MMAP Flovilla, February Week 2

Last weekend, we explored a little and found some very interesting sights! Friday the whole group went to the little town of Juliette….. anybody hear of it? What about the movie made there twenty years ago, Fried Green Tomatoes?
This “wallpaper” made from a seed catalog was in the bathroom at one of the little shops.
We ate lunch at the cafe they used in the movie, the Whistle Stop, and of course had a fried green tomato sandwich.

The barbecue pit,

and homeless Smokey Lonesome’s cabin still there,

and the train station, a gift store

The town buildings were covered with vines and were moved around to make the movie set.

The graveyard, has “honorary headstones” for the movie characters.

Just outside Juliette was Jarrell Plantation. Here the Jarrell family settled and lived for several generations, 140 years, until the property was given to the state of Georgia. It was very interesting to see how they lived in the 1800’s. Not all plantations had big white antebellum homes. This was the house they lived in, built in 1847.

Although they had 39 slaves prior to the Civil War, they still lived very simply. They ran a forge, a cotton gin, a grist mill, and a saw mill, all run by the steam engine.

With multiple endeavors, they survived when the cotton weavil devastated the crops, along with other natural disasters.
Sherman’s March to the Sea came right through this farm as well, burning the buildings, except for the house. After the war, the family rebounded, bought more acrage, bringing the total up to 1000 acres.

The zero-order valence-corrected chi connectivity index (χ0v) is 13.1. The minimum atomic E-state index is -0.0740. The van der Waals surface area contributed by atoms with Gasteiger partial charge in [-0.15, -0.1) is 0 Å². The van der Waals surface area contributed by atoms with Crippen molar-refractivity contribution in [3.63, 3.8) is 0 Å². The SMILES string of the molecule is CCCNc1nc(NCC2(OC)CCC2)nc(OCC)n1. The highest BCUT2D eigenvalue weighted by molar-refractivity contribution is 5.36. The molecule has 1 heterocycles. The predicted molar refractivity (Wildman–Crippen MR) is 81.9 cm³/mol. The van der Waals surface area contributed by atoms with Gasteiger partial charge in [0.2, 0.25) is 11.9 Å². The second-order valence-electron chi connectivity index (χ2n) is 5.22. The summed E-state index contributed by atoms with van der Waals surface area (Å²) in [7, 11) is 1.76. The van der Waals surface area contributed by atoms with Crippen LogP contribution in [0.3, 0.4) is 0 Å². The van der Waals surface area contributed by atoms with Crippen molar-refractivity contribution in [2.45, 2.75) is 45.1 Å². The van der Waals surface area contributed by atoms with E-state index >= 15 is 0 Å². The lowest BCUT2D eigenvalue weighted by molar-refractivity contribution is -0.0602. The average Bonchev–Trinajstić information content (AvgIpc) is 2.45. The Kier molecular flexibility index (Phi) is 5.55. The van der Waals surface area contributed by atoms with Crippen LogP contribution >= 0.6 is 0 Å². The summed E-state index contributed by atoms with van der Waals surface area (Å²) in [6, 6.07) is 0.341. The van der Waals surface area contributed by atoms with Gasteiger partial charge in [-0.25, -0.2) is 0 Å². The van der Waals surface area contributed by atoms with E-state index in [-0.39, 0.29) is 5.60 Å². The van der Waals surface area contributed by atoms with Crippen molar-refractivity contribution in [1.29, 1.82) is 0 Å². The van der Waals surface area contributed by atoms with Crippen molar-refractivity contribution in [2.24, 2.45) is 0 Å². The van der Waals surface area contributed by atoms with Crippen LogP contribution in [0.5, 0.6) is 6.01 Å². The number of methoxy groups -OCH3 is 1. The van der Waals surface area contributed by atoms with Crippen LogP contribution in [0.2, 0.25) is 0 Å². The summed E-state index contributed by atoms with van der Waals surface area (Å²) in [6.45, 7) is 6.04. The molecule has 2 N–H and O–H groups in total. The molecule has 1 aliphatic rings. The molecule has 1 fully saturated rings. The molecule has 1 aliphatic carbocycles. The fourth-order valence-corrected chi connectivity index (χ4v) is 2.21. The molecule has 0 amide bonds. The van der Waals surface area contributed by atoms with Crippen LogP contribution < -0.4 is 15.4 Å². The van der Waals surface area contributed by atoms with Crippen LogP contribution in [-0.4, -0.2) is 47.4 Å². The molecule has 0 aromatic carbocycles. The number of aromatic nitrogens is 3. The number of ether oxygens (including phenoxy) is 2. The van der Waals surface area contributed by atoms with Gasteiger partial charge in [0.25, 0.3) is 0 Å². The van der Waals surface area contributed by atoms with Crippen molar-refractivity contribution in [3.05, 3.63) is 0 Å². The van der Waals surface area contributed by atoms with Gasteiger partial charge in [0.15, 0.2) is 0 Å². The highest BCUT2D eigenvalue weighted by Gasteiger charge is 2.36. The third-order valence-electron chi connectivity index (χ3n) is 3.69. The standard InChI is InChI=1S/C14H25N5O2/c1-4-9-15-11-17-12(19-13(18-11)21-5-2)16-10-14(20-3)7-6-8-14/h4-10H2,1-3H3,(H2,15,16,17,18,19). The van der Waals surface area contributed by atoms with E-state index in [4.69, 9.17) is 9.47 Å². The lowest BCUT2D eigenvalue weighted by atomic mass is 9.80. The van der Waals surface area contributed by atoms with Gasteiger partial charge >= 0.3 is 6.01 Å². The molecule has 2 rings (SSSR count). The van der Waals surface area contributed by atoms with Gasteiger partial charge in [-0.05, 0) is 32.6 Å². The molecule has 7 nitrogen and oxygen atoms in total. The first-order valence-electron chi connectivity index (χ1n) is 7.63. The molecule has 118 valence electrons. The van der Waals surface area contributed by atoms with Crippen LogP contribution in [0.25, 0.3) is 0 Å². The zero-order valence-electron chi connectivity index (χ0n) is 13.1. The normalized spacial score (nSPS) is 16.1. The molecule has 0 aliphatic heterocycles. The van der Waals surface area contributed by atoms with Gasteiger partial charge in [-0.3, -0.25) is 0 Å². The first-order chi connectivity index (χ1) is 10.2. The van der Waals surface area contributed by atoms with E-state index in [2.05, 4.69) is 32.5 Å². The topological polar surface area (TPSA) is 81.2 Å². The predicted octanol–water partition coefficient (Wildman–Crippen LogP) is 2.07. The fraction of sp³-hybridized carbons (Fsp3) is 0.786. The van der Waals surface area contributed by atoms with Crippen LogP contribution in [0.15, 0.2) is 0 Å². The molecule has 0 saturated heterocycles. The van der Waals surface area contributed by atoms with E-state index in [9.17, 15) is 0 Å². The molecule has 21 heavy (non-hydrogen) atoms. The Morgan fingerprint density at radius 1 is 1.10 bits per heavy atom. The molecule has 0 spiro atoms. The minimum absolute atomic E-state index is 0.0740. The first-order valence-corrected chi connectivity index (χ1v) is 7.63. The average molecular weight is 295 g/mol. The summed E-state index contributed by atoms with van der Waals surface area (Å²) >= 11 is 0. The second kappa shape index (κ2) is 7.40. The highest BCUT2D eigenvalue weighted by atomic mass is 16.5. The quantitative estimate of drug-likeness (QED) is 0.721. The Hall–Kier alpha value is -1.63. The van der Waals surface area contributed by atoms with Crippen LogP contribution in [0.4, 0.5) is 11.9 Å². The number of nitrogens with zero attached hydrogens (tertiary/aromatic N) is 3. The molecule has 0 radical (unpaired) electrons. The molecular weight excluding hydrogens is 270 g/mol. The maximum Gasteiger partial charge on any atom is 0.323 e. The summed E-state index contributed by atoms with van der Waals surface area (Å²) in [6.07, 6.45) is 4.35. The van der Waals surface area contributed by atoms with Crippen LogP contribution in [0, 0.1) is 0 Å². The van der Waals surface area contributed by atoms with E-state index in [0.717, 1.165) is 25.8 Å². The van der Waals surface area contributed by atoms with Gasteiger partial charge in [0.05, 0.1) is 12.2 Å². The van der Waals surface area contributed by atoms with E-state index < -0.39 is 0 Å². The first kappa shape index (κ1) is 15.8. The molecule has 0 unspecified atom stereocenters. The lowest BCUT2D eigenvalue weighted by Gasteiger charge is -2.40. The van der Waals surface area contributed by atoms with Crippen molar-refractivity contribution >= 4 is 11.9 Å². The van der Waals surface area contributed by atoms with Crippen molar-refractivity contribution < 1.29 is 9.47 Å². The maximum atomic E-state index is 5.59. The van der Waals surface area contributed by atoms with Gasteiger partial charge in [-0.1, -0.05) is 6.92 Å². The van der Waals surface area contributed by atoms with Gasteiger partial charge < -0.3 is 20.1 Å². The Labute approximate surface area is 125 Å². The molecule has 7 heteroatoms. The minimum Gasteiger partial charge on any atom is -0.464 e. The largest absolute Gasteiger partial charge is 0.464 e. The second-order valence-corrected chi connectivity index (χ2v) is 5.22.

On Saturday, we visited Uncle Remus Museum. Eatonton was where Joel Chandler Harris, creator of Uncle Remus and various critters, was born and raised.

His museum was constructed from three slave cabins, that also survived Sherman’s March, because they were originally located beside a Masonic Lodge. They were moved to the present site in 1963.

About an hour drive to the east of us, we visited two Indian mounds, Rock Eagle Effigy Mound, which is 120 feet from head to toe, and 102 feet from wingtip to wingtip. Notice the size compared to the people walking near the head!

The vertical height is 8 feet. The rocks in the foreground form the head.

The picture does not show the size adequately. It was amazing to walk around it and get a feel for the size of it!

In another park, a few miles away, a second mound, Rock Hawk Effigy Mound was similar, but smaller.

These mounds are somewhat of a mystery, and are thought to be thousands of years old.

Then, back to work on Monday!

It has gotten progressively warmer this week, with the temperature reaching 79 this afternoon. It was warmer outside than in the block building we are working in, even with the heat going full blast!
Some benches needed more repair work and new “feet” were added

We were relieved to get the benches covered with one coat of primer, plus two coats of the latex paint, completing 10, with 7 still needing the second coat of latex.

It really felt like we made a lot of progress this week!

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